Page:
Low deposits are stimulating demand for luxury holidays, but a leading agent fears they risk leaving the trade exposed to cancellations.
Sandra Corkin, owner of Oasis Travel in Northern Ireland, said she was “concerned” about low deposits being offered for high‑end holidays.
Noting “appetite for bucket-list trips in 2022, which is really good”, she warned: “Our staff are having to put a lot of hard work in to get a £10,000 booking with a £99 deposit.
“People will walk away from a £99 deposit, but not £500.
“A lot of agents agree. I don’t want it to seem like we’re not supporting operators, but we don’t want it to be widespread. Low deposits are OK for cheaper holidays but not bucket list or luxury. We can’t afford people to take up our time.”
Paul Cleary, managing director of Caribtours, said the luxury operator had dropped deposits from £300 to £150 to stimulate bookings due to “a lot of completely understandable customer hesitation” amid uncertainty when trips cost £10,000 on average.
He said offering lower deposits, “not quibbling” about cancellations and amendments and collecting balances “at the last minute” was “all we can do in a pandemic” to drive sales.
Cleary said Caribtours would shift to a 10% deposit rate when it emerges from the crisis. “It is appropriate we move back to higher deposits, because we sell expensive holidays,” he said. “There needs to be more commitment.”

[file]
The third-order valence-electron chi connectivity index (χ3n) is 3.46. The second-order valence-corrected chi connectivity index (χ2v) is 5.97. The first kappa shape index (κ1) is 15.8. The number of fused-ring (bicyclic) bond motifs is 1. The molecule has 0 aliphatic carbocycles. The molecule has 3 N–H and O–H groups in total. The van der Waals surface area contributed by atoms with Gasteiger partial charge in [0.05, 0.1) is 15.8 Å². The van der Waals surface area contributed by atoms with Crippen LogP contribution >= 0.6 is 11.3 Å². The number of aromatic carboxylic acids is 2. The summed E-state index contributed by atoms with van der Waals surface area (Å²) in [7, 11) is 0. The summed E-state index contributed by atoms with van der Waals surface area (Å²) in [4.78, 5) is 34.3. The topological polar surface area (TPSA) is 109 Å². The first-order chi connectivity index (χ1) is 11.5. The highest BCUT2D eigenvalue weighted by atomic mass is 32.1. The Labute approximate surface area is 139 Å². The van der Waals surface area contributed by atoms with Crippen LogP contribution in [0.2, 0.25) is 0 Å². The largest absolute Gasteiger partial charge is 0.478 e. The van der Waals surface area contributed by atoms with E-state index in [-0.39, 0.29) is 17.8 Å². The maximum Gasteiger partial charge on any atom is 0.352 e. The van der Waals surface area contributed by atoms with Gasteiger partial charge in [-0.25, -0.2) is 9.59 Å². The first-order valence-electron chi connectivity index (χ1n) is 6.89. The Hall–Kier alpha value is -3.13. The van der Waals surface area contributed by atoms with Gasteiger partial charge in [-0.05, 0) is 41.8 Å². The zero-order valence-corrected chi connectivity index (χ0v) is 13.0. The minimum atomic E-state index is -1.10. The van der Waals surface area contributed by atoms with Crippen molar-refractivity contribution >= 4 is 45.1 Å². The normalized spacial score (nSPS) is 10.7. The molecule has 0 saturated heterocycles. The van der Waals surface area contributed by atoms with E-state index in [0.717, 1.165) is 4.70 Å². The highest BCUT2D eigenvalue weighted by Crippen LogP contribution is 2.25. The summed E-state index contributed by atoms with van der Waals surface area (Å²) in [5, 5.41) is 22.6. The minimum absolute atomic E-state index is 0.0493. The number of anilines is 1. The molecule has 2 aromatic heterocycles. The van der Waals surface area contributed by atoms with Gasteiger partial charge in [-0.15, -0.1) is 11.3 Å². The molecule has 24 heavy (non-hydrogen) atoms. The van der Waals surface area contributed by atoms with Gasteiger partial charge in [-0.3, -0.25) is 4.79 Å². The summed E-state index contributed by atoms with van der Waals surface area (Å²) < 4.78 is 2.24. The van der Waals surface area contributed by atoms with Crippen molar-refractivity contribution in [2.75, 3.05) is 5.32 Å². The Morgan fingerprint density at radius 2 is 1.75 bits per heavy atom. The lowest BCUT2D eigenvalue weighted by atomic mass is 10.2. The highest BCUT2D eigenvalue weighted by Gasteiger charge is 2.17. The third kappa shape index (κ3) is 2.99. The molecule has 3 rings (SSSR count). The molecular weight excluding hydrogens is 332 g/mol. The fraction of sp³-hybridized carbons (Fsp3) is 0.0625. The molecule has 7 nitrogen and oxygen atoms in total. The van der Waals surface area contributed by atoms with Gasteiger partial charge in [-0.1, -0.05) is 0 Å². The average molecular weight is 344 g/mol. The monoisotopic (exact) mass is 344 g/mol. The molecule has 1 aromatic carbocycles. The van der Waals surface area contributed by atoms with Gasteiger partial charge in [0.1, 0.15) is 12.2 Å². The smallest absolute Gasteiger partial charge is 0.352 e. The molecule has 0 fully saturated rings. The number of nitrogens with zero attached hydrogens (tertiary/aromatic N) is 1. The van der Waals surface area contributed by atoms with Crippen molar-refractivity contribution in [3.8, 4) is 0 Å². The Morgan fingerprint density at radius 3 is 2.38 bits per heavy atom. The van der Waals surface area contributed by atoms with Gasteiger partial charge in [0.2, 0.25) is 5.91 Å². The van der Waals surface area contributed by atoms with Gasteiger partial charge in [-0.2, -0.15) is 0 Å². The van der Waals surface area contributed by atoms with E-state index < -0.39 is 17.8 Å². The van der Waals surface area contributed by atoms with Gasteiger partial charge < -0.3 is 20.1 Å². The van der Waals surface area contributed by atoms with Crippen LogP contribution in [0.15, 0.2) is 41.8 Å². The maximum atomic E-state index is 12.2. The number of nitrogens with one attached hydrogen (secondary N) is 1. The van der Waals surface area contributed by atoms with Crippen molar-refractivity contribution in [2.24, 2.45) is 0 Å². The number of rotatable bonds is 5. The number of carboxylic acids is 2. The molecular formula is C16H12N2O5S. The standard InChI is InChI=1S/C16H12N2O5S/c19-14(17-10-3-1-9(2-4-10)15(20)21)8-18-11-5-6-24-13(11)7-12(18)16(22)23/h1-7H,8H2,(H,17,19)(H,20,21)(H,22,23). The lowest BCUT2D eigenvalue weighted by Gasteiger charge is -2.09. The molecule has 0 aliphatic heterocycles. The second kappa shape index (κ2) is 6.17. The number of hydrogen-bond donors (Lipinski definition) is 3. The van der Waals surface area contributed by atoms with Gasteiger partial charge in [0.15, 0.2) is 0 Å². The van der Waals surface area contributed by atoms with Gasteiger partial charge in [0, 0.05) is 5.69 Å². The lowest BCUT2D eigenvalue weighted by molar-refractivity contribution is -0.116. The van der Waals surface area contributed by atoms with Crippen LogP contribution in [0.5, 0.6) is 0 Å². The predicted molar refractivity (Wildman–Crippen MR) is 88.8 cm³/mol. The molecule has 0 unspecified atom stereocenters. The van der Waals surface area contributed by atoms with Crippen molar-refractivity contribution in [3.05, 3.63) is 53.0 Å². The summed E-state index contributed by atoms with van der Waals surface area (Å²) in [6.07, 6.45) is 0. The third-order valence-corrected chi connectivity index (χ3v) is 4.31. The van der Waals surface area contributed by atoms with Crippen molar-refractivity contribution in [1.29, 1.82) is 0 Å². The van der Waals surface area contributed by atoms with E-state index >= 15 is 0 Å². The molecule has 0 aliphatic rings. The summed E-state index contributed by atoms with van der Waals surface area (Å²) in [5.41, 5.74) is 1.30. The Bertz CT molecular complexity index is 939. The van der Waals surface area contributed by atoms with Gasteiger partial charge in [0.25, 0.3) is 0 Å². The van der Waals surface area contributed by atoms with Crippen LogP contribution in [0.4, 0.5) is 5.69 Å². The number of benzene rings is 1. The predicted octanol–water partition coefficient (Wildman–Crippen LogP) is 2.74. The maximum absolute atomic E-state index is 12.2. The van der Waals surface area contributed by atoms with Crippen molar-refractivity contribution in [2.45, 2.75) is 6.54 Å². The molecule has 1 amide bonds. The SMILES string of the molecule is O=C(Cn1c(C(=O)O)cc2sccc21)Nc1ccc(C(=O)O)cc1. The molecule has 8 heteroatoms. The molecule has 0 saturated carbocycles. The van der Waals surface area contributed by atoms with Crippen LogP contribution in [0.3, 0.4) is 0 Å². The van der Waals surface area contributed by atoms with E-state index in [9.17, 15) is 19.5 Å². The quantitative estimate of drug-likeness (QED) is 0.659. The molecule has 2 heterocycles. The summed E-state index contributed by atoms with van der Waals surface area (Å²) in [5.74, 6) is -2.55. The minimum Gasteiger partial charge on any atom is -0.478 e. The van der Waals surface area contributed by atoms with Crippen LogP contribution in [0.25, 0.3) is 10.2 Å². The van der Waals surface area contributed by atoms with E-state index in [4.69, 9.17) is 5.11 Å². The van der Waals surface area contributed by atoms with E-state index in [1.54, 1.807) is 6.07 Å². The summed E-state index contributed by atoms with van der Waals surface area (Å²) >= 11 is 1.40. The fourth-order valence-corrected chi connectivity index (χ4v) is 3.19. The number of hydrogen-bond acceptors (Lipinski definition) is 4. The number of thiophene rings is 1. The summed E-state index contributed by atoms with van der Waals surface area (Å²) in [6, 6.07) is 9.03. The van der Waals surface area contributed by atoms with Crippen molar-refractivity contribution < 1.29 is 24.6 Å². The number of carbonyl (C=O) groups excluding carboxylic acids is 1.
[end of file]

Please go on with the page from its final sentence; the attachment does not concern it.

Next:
Kelly Cookes, leisure director of The Advantage Travel Partnership, said low deposits were “always a controversial subject”.
“Striking the balance between encouraging customers to commit and ensuring the deposit is enough to lock the customer in is key,” she said.
Cookes said cancellations ahead of balance-due dates were often due to changes in customers’ circumstances rather than finding better deals elsewhere, and people needed longer to save for more-expensive holidays.
She agreed low deposits “stimulate the market” and reported little evidence of suppliers “going lower than they usually would” due to the pandemic. She said ensuring suppliers offered flexible booking terms was “critical”.